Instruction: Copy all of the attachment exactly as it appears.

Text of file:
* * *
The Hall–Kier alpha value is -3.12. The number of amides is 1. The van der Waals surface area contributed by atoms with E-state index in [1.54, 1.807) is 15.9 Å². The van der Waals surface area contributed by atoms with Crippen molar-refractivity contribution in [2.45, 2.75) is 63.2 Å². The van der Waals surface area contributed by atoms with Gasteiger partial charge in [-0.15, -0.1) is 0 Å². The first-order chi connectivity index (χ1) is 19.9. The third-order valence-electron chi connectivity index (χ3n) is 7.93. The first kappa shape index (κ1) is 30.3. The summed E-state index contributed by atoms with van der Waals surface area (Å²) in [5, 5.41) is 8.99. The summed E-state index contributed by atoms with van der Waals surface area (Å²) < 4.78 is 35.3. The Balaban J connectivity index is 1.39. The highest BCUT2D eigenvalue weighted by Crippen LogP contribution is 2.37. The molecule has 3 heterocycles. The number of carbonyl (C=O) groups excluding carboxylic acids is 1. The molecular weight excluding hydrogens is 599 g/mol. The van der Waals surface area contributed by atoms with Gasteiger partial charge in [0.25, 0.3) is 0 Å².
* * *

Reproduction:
The Hall–Kier alpha value is -3.12. The number of amides is 1. The van der Waals surface area contributed by atoms with E-state index in [1.54, 1.807) is 15.9 Å². The van der Waals surface area contributed by atoms with Crippen molar-refractivity contribution in [2.45, 2.75) is 63.2 Å². The van der Waals surface area contributed by atoms with Gasteiger partial charge in [-0.15, -0.1) is 0 Å². The first-order chi connectivity index (χ1) is 19.9. The third-order valence-electron chi connectivity index (χ3n) is 7.93. The first kappa shape index (κ1) is 30.3. The summed E-state index contributed by atoms with van der Waals surface area (Å²) in [5, 5.41) is 8.99. The summed E-state index contributed by atoms with van der Waals surface area (Å²) < 4.78 is 35.3. The Balaban J connectivity index is 1.39. The highest BCUT2D eigenvalue weighted by Crippen LogP contribution is 2.37. The molecule has 3 heterocycles. The number of carbonyl (C=O) groups excluding carboxylic acids is 1. The molecular weight excluding hydrogens is 599 g/mol. The van der Waals surface area contributed by atoms with Gasteiger partial charge in [0.25, 0.3) is 0 Å².